Outside of Colombia, Barranquilla is perhaps best known as the hometown of superstars Shakira and Sofía Vergara. With names like that coming from what is Colombia’s 4th biggest city, one would expect there to be some sort of draw for tourists. In my one day in Barranquilla, I found almost nothing worthy of a detour to this industrial city.
Barranquilla has been called “the Cleveland of Colombia”. That’s an insult to Cleveland.
I arrived in Barranquilla with my girlfriend Marisol via transfer from Cartagena. We used MarSol, which cost COP$21,000. It’s also possible to transfer to and from Santa Marta for the same price. They picked us up at our hotel in Cartagena. We were expecting them to drop us off at the hotel in Barranquilla, but we were dropped off on some street pretty far away and had to take a taxi.
We stayed at the Hotel Genova Prado. It is a very nice and modern hotel with a great staff. The room was extremely comfortable and clean, and it’s in a safe, upscale area (El Prado). It cost COP$135,000 for the night.
Barranquilla has a reputation of being a dangerous city in certain parts. Some of the sites we wanted to visit were in seedy areas so we decided to find a guide to show us around for a couple hours. The hotel suggested Jorge at a cost of COP$130,000 for the day. He picked us up in his immaculate red Chevy Impala and told us he would take us to four parts of the city.
Our first stop was Plaza de la Paz, a wide-open concrete square with a lower part decorated with trees and benches. Jorge told us the plaza used to be a very dangerous place but it has cleaned up quite a bit the past few years, however it’s still not a great place to be at night.
At one end of the plaza was Catedral Metropolitana, built between 1955 and 1982. It looks like a concrete and steel monstrosity and not a typical cathedral, but Jorge said it’s actually very beautiful on the inside (it was closed so we couldn’t enter).
We were then taken to the Museo del Caribe. This was our favorite stop of the day. It’s an excellent museum dedicated to showcasing the life of the Caribbean region of Colombia. It’s full of artifacts, videos, and interactive displays. My Colombian friend Natalia told us if there’s one thing you do in Barranquilla, make sure we visit this museum. She was right.
The next stop was in a very seedy part of town, Plaza de San Nicolás. We parked the car and walked through a very long street market until arriving at the plaza. Jorge told me to keep my camera hidden until he said it was ok.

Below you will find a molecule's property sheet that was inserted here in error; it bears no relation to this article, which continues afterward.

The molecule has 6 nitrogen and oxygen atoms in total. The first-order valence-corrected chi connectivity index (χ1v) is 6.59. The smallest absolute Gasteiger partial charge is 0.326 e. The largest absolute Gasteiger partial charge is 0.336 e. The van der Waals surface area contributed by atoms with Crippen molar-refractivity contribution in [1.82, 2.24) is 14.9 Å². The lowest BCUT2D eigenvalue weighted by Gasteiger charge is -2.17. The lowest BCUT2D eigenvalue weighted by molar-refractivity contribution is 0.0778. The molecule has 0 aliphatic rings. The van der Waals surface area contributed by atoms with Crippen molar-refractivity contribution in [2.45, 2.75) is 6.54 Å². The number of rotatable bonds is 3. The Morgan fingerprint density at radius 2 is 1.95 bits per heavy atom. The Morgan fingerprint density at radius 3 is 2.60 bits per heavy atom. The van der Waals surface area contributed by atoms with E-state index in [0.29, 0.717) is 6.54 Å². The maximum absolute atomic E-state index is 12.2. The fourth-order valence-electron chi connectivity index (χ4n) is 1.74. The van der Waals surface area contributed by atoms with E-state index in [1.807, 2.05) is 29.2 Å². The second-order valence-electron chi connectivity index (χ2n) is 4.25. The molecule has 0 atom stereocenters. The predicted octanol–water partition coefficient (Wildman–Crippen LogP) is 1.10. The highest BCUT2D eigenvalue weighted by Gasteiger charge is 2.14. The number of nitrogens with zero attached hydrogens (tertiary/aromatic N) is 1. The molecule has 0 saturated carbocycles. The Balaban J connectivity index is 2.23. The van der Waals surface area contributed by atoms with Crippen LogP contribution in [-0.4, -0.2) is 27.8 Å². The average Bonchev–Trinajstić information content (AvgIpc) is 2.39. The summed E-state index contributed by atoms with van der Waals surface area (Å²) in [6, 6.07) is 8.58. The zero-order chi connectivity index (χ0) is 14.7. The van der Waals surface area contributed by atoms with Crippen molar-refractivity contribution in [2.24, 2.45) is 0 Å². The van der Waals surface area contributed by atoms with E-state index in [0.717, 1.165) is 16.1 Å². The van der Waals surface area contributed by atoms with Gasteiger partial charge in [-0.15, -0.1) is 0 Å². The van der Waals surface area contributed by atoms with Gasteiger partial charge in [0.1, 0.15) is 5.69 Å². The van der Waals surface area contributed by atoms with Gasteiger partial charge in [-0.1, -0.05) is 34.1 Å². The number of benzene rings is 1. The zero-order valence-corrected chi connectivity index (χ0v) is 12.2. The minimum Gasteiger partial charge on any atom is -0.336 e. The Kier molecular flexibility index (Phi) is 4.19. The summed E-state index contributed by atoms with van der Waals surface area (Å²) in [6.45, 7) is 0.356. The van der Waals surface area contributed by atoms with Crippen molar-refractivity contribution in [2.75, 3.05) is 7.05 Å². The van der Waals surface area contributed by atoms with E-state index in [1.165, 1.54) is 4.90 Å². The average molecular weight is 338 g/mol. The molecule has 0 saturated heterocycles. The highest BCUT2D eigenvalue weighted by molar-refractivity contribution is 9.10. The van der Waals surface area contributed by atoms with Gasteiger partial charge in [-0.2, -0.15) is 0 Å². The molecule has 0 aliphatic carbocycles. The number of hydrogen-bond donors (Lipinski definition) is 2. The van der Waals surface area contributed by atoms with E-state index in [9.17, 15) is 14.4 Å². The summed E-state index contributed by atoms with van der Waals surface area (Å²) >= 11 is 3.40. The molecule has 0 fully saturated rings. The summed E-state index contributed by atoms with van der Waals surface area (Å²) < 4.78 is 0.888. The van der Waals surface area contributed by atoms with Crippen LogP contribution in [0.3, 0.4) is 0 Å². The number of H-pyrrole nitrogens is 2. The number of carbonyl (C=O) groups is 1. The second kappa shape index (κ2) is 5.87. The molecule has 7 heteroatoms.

The plaza was very interesting, with a small garden in the middle and surrounded by colonial buildings.
The centerpiece of the plaza was Iglesia de San Nicolás, the oldest and most beautiful church in Barranquilla, built in 1637. We spent a few minutes inside before walking back to the car.
Jorge then drove us to see the Magdalena River and for some odd reason a huge shopping mall, Centro Comercial Buenavista. It’s a very nice mall with a great selection of shops, a cinema, and food court, but not exactly what we had in mind as a tourist attraction. It also took us an hour in terrible traffic to get there. Traffic and malls – I felt like I was in Istanbul again!
After the tour, we had dinner at Maília, a gourmet restaurant near the hotel. It’s a very nice place and we were quite underdressed in shorts and flip flops but I didn’t care. It was probably the best meal of our trip. We had the octopus as a starter. I had the salmon and Marisol had a salad. We both had cherry lemonade to drink and finished off the meal with a strawberry dessert. Service was friendly and attentive. The meal cost about COP$130,000 for the two of us.
As you can see Barranquilla isn’t much of a tourist destination, but it is THE place to be in Colombia during Carnaval. The Carnaval de Barranquilla is the most well-known and culturally important festivals in Colombia. It takes place the four days before Ash Wednesday every year. It showcases a variety of music and dancing along with colorful and creative costumes.